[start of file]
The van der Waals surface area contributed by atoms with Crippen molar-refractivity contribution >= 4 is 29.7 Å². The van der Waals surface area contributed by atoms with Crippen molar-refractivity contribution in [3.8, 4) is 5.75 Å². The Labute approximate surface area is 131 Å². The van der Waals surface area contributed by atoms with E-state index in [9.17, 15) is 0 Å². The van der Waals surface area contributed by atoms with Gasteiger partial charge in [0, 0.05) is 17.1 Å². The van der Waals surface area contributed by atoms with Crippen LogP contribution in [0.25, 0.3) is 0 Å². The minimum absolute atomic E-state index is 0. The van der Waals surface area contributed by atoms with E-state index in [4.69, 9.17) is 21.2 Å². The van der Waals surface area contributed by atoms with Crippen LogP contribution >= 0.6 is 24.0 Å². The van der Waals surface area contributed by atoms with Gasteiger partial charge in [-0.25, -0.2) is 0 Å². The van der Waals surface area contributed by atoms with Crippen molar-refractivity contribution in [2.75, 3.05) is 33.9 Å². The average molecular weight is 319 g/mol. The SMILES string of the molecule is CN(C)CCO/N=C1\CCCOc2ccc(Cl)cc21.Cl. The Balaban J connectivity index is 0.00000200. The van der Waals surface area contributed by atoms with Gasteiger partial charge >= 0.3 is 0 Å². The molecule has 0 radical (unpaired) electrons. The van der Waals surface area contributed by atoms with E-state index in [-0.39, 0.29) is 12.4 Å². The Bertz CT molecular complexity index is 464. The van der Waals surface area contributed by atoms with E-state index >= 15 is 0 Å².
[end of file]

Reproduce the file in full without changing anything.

The van der Waals surface area contributed by atoms with Crippen molar-refractivity contribution >= 4 is 29.7 Å². The van der Waals surface area contributed by atoms with Crippen molar-refractivity contribution in [3.8, 4) is 5.75 Å². The Labute approximate surface area is 131 Å². The van der Waals surface area contributed by atoms with E-state index in [9.17, 15) is 0 Å². The van der Waals surface area contributed by atoms with Gasteiger partial charge in [0, 0.05) is 17.1 Å². The van der Waals surface area contributed by atoms with Crippen LogP contribution in [0.25, 0.3) is 0 Å². The minimum absolute atomic E-state index is 0. The van der Waals surface area contributed by atoms with E-state index in [4.69, 9.17) is 21.2 Å². The van der Waals surface area contributed by atoms with Crippen LogP contribution >= 0.6 is 24.0 Å². The van der Waals surface area contributed by atoms with Gasteiger partial charge in [-0.25, -0.2) is 0 Å². The van der Waals surface area contributed by atoms with Crippen molar-refractivity contribution in [2.75, 3.05) is 33.9 Å². The average molecular weight is 319 g/mol. The SMILES string of the molecule is CN(C)CCO/N=C1\CCCOc2ccc(Cl)cc21.Cl. The Balaban J connectivity index is 0.00000200. The van der Waals surface area contributed by atoms with Gasteiger partial charge >= 0.3 is 0 Å². The molecule has 0 radical (unpaired) electrons. The van der Waals surface area contributed by atoms with E-state index in [-0.39, 0.29) is 12.4 Å². The Bertz CT molecular complexity index is 464. The van der Waals surface area contributed by atoms with E-state index >= 15 is 0 Å².